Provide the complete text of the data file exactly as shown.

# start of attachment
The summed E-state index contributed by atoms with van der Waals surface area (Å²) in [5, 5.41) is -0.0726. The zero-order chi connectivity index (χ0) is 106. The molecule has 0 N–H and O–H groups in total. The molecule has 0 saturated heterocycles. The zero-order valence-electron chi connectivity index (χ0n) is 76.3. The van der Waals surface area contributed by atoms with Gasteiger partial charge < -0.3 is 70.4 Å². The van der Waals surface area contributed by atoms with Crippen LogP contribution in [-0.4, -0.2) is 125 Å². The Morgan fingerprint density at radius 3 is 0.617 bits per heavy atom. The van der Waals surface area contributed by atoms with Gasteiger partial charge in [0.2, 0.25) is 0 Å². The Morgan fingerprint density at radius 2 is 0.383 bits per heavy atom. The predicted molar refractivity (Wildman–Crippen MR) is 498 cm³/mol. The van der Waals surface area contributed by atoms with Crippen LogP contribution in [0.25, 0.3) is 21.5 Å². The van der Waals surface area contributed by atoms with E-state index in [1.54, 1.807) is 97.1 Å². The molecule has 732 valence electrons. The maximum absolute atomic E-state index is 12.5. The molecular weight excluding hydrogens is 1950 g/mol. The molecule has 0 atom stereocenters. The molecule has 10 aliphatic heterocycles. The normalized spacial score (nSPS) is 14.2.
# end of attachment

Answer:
The summed E-state index contributed by atoms with van der Waals surface area (Å²) in [5, 5.41) is -0.0726. The zero-order chi connectivity index (χ0) is 106. The molecule has 0 N–H and O–H groups in total. The molecule has 0 saturated heterocycles. The zero-order valence-electron chi connectivity index (χ0n) is 76.3. The van der Waals surface area contributed by atoms with Gasteiger partial charge < -0.3 is 70.4 Å². The van der Waals surface area contributed by atoms with Crippen LogP contribution in [-0.4, -0.2) is 125 Å². The Morgan fingerprint density at radius 3 is 0.617 bits per heavy atom. The van der Waals surface area contributed by atoms with Gasteiger partial charge in [0.2, 0.25) is 0 Å². The Morgan fingerprint density at radius 2 is 0.383 bits per heavy atom. The predicted molar refractivity (Wildman–Crippen MR) is 498 cm³/mol. The van der Waals surface area contributed by atoms with Crippen LogP contribution in [0.25, 0.3) is 21.5 Å². The van der Waals surface area contributed by atoms with E-state index in [1.54, 1.807) is 97.1 Å². The molecule has 732 valence electrons. The maximum absolute atomic E-state index is 12.5. The molecular weight excluding hydrogens is 1950 g/mol. The molecule has 0 atom stereocenters. The molecule has 10 aliphatic heterocycles. The normalized spacial score (nSPS) is 14.2.